A gold coin is a coin, made or of gold. Most gold coins minted since 1800 are 90–92% gold, while most of today's gold bullion coins are pure gold, such as the Britannia, Canadian Maple Leaf, American Buffalo. Alloyed gold coins, like the American Gold Eagle and South African Krugerrand, are 91.7% gold by weight, with the remainder being silver and copper. Traditionally, gold coins have been circulation coins, including coin-like dinars. Since recent decades, gold coins are produced as bullion coins to investors and as commemorative coins to collectors. While modern gold coins are legal tender, they are not observed in everyday financial transactions, as the metal value exceeds the nominal value. For example, the American Gold Eagle, given a denomination of 50 USD, has a metal value of more than $1,200 USD; the gold reserves of central banks are dominated by gold bars, but gold coins may contribute. Gold has been used as money for many reasons, it is fungible, with a low spread between the prices to sell.
Gold is easily transportable, as it has a high value to weight ratio, compared to other commodities, such as silver. Gold can be re-coined, divided into smaller units, or re-melted into larger units such as gold bars, without destroying its metal value; the density of gold is higher than most other metals. Additionally, gold is unreactive, hence it does not tarnish or corrode over time. Gold was used in commerce in the Ancient Near East since the Bronze Age, but coins proper originated much during the 6th century BC, in Anatolia; the name of king Croesus of Lydia remains associated with the invention. In 546 BC, Croesus was captured by the Persians; the most valuable of all Persian minted coinage still remains the gold drams, minted in 1 AD as a gift by the Persian King Vonones Hebrew Bible new testament. Ancient Greek coinage contained a number of gold coins issued by the various city states; the Ying yuan is an early gold coin minted in ancient China. The oldest ones known are from about the 5th or 6th century BC.
Larger units such as the various talent measures were used for high value exchanges. The German gold mark was introduced in 1873 in the German Empire, replacing the various local Gulden coins of the Holy Roman Empire. Gold coins had a long period as a primary form of money, only falling into disuse in the early 20th century. Most of the world stopped making gold coins as currency by 1933, as countries switched from the gold standard due to hoarding during the worldwide economic crisis of the Great Depression. In the United States, 1933's Executive Order 6102 forbade the hoarding of gold and was followed by a devaluation of the dollar relative to gold, although the United States did not uncouple the dollar from the value of gold until 1971. Gold-colored coins have made a comeback in many currencies. However, "gold coin" always refers to a coin, made of gold, does not include coins made of manganese brass or other alloys. Furthermore, many countries continue to make legal tender gold coins, but these are meant for collectors and investment purposes and are not meant for circulation.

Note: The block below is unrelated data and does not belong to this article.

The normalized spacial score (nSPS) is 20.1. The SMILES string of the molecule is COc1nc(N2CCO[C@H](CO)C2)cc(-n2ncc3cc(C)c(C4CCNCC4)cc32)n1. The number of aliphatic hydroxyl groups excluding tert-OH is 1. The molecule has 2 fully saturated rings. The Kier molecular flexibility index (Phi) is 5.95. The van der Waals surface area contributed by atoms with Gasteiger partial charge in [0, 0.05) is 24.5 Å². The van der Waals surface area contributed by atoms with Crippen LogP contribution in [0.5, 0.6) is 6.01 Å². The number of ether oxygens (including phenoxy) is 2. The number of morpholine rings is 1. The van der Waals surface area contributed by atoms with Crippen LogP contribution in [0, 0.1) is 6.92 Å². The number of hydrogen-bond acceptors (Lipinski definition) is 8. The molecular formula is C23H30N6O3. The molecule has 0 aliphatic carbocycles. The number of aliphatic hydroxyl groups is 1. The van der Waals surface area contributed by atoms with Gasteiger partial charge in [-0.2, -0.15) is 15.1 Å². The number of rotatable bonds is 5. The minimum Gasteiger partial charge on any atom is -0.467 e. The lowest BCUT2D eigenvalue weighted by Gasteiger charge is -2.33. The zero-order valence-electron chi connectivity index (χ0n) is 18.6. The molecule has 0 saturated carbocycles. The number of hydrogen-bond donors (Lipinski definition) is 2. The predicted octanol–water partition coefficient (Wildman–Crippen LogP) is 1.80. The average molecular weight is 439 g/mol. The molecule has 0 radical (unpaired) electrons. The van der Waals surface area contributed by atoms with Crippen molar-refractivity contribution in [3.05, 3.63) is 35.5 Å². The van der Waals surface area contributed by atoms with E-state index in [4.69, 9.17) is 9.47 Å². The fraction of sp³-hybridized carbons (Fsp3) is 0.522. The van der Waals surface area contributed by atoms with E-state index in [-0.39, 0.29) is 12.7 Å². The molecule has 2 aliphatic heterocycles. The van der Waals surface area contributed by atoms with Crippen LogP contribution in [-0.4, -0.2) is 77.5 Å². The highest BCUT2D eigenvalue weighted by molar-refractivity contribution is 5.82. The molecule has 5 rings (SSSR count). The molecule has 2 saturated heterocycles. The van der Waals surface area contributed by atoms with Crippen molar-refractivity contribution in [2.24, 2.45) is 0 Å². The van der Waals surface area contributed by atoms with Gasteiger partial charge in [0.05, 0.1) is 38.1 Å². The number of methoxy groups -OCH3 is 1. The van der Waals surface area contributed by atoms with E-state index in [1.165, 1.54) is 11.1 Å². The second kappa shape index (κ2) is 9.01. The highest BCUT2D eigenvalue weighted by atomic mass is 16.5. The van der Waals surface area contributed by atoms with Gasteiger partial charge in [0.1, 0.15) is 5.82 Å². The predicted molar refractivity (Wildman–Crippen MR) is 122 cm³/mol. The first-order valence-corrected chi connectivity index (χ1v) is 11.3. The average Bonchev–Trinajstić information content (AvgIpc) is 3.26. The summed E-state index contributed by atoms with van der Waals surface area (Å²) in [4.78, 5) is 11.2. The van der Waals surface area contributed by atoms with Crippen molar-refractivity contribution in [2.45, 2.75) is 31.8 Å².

Many factors determine the value of a gold coin, such as its rarity, age and the number minted. Most gold coins minted since the late 19th century are worth more than spot price, but many are worth more. Gold coins coveted by collectors include the Aureus and Spur Ryal. In July 2002, a rare $20 1933 Double Eagle gold coin sold for a record $7,590,020 at Sotheby's, making it by far the most valuable coin sold up to that time. In early 1933, more than 445,000 Double Eagle coins were struck by the U. S. Mint, but most of these were surrendered and melted down following Executive Order 6102. Only a few coins survived. In 2007 the Royal Canadian Mint produced a 100 kilograms gold coin with a face value of $1,000,000, though the gold content was worth over $2 million at the time, it is 3 centimetres thick. It was intended as a one-off to promote a new line of Canadian Gold Maple Leaf coins, but after several interested buyers came forward the mint announced it would manufacture them as ordered and sell them for between $2.5 million and $3 million.